(11) Where the requested variance would be applicable to employment or places of employment in more than one State, including at least one State with a State plan approved under section 18 of the Act, and involves a standard, or portion thereof, identical to a State standard effective under such plan:

(i) A side-by-side comparison of the Federal standard, or portion thereof, involved with the State standard, or portion thereof, identical in substance and requirements;

(ii) A certification that the employer or employers have not filed for such variance on the same material facts for the same employment or place of employment with any State authority having jurisdiction under an approval plan over any employment or place of employment covered in the application; and

(iii) A statement as to whether, with an identification of, any citations for violations of the State standard, or portion thereof, involved have been issued to the employer or employers by any of the State authorities enforcing the standard under a plan, and are pending.

(c) Interim order—(1) Application. An application may also be made for an interim order to be effective until a decision is rendered on the application for the variance filed previously or concurrently. An application for an interim order may include statements of fact and arguments as to why the order should be granted. The Assistant Secretary may rule ex parte upon the application.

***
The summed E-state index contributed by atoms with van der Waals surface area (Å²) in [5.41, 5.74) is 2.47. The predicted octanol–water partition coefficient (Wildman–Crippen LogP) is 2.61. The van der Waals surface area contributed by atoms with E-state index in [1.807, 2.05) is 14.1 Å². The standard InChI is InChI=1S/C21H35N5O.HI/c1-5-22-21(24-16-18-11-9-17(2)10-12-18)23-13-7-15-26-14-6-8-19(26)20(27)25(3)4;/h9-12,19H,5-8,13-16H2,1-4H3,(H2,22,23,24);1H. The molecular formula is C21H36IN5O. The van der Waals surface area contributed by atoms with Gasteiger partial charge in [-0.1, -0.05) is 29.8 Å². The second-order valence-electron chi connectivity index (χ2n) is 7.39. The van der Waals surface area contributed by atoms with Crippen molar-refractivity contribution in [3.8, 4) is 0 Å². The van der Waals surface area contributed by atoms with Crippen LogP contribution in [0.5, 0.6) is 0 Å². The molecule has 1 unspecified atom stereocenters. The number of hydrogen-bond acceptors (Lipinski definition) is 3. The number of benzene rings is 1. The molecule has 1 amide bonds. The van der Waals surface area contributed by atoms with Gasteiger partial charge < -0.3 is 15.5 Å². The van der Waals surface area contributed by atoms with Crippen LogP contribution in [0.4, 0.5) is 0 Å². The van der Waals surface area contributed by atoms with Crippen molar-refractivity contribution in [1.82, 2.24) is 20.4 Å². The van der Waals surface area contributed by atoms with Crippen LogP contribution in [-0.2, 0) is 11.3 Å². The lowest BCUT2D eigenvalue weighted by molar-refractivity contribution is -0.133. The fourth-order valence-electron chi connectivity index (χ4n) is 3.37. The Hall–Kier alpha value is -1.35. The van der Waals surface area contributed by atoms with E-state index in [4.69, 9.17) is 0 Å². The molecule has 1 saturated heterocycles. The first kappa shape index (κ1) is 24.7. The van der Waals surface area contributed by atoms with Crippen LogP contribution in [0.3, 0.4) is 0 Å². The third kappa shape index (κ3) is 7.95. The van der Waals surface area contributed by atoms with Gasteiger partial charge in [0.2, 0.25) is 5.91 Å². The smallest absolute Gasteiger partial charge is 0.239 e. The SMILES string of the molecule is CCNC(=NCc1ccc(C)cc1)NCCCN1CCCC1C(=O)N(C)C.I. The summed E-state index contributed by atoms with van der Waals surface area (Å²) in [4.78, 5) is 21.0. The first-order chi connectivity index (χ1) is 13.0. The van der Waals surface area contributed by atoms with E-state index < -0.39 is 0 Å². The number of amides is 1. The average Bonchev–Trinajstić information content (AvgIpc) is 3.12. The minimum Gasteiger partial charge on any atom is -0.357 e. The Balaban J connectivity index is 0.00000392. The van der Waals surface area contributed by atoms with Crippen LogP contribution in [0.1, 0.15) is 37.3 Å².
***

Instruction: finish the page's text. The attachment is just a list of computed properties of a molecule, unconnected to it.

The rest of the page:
(2) Notice of denial of application. If an application filed pursuant to paragraph (c)(1) of this section is denied, the applicant shall be given prompt notice of the denial, which shall include, or be accompanied by, a brief statement of the grounds therefor.

(3) Notice of the grant of an interim order. If an interim order is granted, a copy of the order shall be served upon the applicant for the order and other parties and the terms of the order shall be published in the Federal Register. It shall be a condition of the order that the affected employer shall give notice thereof to affected employees by the same means to be used to inform them of an application for a variance.

[36 FR 12290, June 30, 1971, as amended at 40 FR 25449, June 16, 1975]

§1905.11   Variances and other relief under section 6(d).

(a) Application for variance. Any employer, or class of employers, desiring a variance authorized by section 6(d) of the Act may file a written application containing the information specified in paragraph (b) of this section, with the Assistant Secretary for Occupational Safety and Health, U.S. Department of Labor, Washington, DC 20210.

(b) Contents. An application filed pursuant to paragraph (a) of this section shall include:

(1) The name and address of the applicant;

(2) The address of the place or places of employment involved;

(3) A description of the conditions, practices, means, methods, operations, or processes used or proposed to be used by the applicant: